• Gray water pressure piping should be clearly identified as carrying non-potable water and not be connected
with the drinking water system. (Purple pipe is traditionally used to denote gray water piping, but any easy-toidentify
labeling is sufficient.) Alterations or additions to a plumbing system should be made by a licensed
plumber, or a homeowner must apply for a homeowner’s plumbing permit.
• Gray water must be used on the site where it is generated and may not run off the property.
• Gray water should be applied in a manner that minimizes the potential for contact with people or domestic
• To avoid contact, gray water must be applied to a mulched area or through a subsurface piping or irrigation
• Ponding of gray water is prohibited, and application of gray water must be managed to minimize standing
water, encourage infiltration, and prevent over-saturation of the soil.
• Gray water must not be sprayed.
• Gray water must not be discharged to a watercourse. Current liquid waste disposal regulations require that
discharges of gray water be made at least 100 feet from streams or lakes or 25 feet (plus the depth of the
arroyo) from an arroyo.
• Gray water use shall comply with all applicable municipal or county ordinances, local building codes, state
laws, and related regulations and guidelines.
A more complex community wastewater system can be a constructed wetlands system that is an alternative to
individual septic fields and tanks. The reclaimed water from this system can be used to irrigate landscape areas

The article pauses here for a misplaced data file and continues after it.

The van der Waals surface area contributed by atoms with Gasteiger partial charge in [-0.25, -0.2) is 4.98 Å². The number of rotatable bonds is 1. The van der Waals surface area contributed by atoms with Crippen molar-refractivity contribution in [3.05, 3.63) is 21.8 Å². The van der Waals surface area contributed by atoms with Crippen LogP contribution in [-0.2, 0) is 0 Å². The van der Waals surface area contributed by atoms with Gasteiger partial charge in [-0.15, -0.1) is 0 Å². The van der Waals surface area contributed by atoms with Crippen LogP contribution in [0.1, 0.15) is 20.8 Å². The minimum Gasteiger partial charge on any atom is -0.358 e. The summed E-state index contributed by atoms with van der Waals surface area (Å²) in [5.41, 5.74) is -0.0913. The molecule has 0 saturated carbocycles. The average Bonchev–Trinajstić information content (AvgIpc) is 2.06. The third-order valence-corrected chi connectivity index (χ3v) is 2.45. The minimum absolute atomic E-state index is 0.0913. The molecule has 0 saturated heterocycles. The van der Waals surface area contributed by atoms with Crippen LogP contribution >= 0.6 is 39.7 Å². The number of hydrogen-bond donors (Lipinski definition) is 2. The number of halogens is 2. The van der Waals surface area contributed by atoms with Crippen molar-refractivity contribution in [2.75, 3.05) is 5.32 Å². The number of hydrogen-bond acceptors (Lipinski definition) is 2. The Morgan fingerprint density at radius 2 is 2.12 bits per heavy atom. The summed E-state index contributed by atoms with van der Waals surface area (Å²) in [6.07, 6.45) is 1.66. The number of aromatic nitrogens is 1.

but not food crops.
G. Solar and Wind Generation
Solar Energy
A. Intent. It is the intent of the County of Taos to encourage the use of solar energy systems in order to
reduce reliance on imported oil, minimize environmental impacts, and reduce the costs of energy to
building owners. Solar energy systems include those used to produce electricity (photovoltaic (PV)
systems) or used to produce hot water or hot air (solar thermal systems).
B. Codes. The solar energy system shall meet all applicable county and state building, plumbing, and
electrical codes.
C. Interconnections. A photovoltaic system intended to be connected to the electric utility grid shall not be
operated until the electric utility provider has been notified in writing of the machine owner’s intent to
D. Building Orientation. The longest axis of the building should generally run in an east-direction with the
largest face of the building at an azimuth (compass reading) between approximately 205 and 175
degrees, with the ideal being approximately 190 degrees.
E. Solar Access Protection. The area beyond the south-facing wall of a building should be a solar access
protection area. This area is shown below.
Within the Solar Access Protection Area, trees and structures should be restricted as
a. 0 to 10 feet from the building: no obstructions
b. 10 or more feet from the building: fences allowed